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Sean Patrick Hagen

Vancouver based programmer who also does stuff with ttrpgs and video games.

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CascadiaJS Workshop: JavaScript Best Practices

So, this is going to be a bit of a stream-of-consciousness. I’m going to be taking notes on the interesting stuff from this talk, because I’m sure there are going to be things that I don’t already know about that I’ll want to refer to later.


I’m currently sitting in one of the lecture halls in the downtown campus of SFU. There are about 12 people sitting in the room already, and we’ve run into one problem already: power. These lecutre halls were not built with the tech savy in mind. We’ve got a few extension cords that have multiple sockets on the end, but I don’t think they’ll cut it if any more people show up.

I’m not blaming the CascadiaJS people here. They probably didn’t get a chance to scope out the room until today, which would explain the rush to get a few actual power bars into the room.

I just hope that the actual conference won’t have the same issues.

I will say this though: the croisants that they’re providing as part of the breakfast spread are much better than the ones we get at work.


The presentation starts! Getting an intro, starting off with a joke. The presenter Dan Heberden is using Vim to do his presentation, which is kind of awesome. It also seems to be a bit of a trend at these talks.


The presenter just advised people to take a day or two to learn RegExps. I foresee a lot of people having problems in the future.


Dan mentions something called ‘evil.js’, which sounds awesome. We’re also 730 lines through his apparently 5646 line presentation. No wonder this is a full day thing.


Time for a quick break! So far, we’ve just been covering some JavaScript basics, mostly gotchas around some of the basic types; things like falsy values, hoisting, and other things that can trip you up when you start programming in JavaScript.


JavaScript function pass by copy of reference: something I didn’t know! Basically, when you pass an object to a function, the function gets a copy of the reference to the object.

So you can do something like this;

    var obj1 = { foo: 'bar' };
    function doStuff(obj){
      obj = null;
    console.log( obj1 ); // will output { foo: 'bar'}

Which is actually pretty awesome.

Weirdness about object notation:

    var obj = {};
    function test(){ return 123; }

    obj[test()] = 200;

    obj === { '123': 200 }

    obj[test] = 300;

    obj === { '123': 200, 'function test(){ return 123; }': 300 }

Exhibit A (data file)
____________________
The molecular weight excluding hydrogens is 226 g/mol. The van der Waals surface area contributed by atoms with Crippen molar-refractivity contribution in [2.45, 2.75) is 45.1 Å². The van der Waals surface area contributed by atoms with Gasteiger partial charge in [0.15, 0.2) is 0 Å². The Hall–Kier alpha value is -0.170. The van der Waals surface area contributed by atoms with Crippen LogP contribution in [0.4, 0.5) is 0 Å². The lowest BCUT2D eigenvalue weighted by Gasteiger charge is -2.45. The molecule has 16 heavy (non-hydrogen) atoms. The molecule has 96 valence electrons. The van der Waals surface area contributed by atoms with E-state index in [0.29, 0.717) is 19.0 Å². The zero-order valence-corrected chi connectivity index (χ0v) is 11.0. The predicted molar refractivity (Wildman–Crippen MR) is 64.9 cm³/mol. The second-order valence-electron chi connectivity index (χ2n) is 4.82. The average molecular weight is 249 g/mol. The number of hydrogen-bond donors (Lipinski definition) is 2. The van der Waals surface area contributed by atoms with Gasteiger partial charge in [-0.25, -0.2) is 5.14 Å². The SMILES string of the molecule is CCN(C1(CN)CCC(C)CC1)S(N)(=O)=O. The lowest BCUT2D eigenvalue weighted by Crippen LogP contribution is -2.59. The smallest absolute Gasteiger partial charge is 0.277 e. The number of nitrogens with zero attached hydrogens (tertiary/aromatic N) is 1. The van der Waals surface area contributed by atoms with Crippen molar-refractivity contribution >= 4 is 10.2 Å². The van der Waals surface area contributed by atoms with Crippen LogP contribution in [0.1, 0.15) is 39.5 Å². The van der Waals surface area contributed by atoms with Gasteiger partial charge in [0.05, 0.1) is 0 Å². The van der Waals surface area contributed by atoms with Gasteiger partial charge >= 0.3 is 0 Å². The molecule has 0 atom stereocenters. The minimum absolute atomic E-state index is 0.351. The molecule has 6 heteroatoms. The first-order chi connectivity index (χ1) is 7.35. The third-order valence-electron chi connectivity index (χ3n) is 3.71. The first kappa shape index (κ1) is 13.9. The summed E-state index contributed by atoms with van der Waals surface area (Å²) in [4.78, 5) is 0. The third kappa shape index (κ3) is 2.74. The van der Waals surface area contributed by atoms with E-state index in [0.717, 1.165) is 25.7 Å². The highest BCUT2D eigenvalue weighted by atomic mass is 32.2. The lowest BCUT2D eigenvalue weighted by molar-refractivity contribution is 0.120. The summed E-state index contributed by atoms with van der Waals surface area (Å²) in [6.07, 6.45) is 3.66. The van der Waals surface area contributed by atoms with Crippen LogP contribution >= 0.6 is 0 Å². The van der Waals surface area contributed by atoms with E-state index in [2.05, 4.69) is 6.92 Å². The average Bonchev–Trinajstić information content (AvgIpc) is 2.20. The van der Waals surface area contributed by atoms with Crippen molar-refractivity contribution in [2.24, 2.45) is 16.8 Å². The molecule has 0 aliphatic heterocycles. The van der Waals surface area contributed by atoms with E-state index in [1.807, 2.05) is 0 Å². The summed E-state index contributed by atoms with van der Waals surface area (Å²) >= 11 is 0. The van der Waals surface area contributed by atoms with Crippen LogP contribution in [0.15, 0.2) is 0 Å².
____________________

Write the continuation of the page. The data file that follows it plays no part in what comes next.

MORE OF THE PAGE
New stuff in JavaScript: Map & WeakMap. Both pretty awesome, although WeakMap seems a bit more powerful ( despite the name ‘weak’ ).


Something I never knew before: using “new Array(4,5,6)” will create an array like so: “[4,5,6]". But using it like this: “new Array(4)” will create an array like so: “[,,,]".


Getting in-depth with some funky JavaScript object namespacing using functions. I already knew some of this stuff, but it’s always nice to have someone explain stuff to you. I tend to pick up on a lot of stuff on my own, but at events like this I tend to pick up the 20% I didn’t know about or didn’t understand before. Also learning a bit about the .call() and .bind() stuff that’s built into JavaScript, which are also pretty awesome. There are some libraries out there that provide a somewhat nicer interface to some of these things, but understanding how they work in pure JS is always a good idea.


Talking about the ‘arguments’ reserved keyword for use inside functions. Not something I think I’ll end up using a ton, but it can be amazingly useful in certain situations.

  • note for later ( include souce ) Update addNumbers(ln:~1733) to do recursion so that users can use it like so: addNumbers([1,2,3],[4,5,6]);


Using Function.caller to figure out who called a function. Not sure why you’d want to use this ( changing the way a method works depending on who calls it seems like a bad idea ), but still – kinda awesome you can do this.


Lunch break! CascadiaJS ( and/or Bocoup ) provided lunch, which is pretty awesome, so shout out to those folks. This is probably a good point to send some thanks to everyone who is helping to put together this whole Vancouver DevWeek, because it’s nice to be able to go to a conference like this in my hometown.


Lunch was good. That is all.


Back to the presentation! I’m hoping that we start diving into some of the more fun things that you can do with JavaScript.